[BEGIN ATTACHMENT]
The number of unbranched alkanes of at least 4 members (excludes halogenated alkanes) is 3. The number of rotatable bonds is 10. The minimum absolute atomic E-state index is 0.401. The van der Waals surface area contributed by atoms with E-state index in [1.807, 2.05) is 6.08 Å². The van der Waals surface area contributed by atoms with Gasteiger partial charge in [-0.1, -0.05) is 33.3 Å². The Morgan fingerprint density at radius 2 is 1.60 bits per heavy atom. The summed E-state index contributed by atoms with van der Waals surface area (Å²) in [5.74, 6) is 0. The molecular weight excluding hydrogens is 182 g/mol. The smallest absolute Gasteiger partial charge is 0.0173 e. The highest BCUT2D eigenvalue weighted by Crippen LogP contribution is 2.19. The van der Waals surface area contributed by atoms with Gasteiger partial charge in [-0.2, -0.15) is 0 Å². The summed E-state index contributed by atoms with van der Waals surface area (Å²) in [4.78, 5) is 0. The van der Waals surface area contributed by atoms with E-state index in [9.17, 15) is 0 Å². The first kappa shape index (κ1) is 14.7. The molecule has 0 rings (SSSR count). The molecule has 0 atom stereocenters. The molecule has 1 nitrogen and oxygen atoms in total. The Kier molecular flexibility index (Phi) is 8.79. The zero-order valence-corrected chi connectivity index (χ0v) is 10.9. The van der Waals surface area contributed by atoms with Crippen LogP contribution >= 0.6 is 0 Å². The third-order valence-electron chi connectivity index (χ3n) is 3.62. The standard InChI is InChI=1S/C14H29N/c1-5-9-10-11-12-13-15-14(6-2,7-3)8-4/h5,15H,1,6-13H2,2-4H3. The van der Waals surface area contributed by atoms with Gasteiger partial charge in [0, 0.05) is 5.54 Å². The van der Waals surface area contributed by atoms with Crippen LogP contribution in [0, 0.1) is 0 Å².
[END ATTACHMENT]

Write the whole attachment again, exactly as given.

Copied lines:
The number of unbranched alkanes of at least 4 members (excludes halogenated alkanes) is 3. The number of rotatable bonds is 10. The minimum absolute atomic E-state index is 0.401. The van der Waals surface area contributed by atoms with E-state index in [1.807, 2.05) is 6.08 Å². The van der Waals surface area contributed by atoms with Gasteiger partial charge in [-0.1, -0.05) is 33.3 Å². The Morgan fingerprint density at radius 2 is 1.60 bits per heavy atom. The summed E-state index contributed by atoms with van der Waals surface area (Å²) in [5.74, 6) is 0. The molecular weight excluding hydrogens is 182 g/mol. The smallest absolute Gasteiger partial charge is 0.0173 e. The highest BCUT2D eigenvalue weighted by Crippen LogP contribution is 2.19. The van der Waals surface area contributed by atoms with Gasteiger partial charge in [-0.2, -0.15) is 0 Å². The summed E-state index contributed by atoms with van der Waals surface area (Å²) in [4.78, 5) is 0. The van der Waals surface area contributed by atoms with E-state index in [9.17, 15) is 0 Å². The first kappa shape index (κ1) is 14.7. The molecule has 0 rings (SSSR count). The molecule has 0 atom stereocenters. The molecule has 1 nitrogen and oxygen atoms in total. The Kier molecular flexibility index (Phi) is 8.79. The zero-order valence-corrected chi connectivity index (χ0v) is 10.9. The van der Waals surface area contributed by atoms with Crippen LogP contribution >= 0.6 is 0 Å². The third-order valence-electron chi connectivity index (χ3n) is 3.62. The standard InChI is InChI=1S/C14H29N/c1-5-9-10-11-12-13-15-14(6-2,7-3)8-4/h5,15H,1,6-13H2,2-4H3. The van der Waals surface area contributed by atoms with Gasteiger partial charge in [0, 0.05) is 5.54 Å². The van der Waals surface area contributed by atoms with Crippen LogP contribution in [0, 0.1) is 0 Å².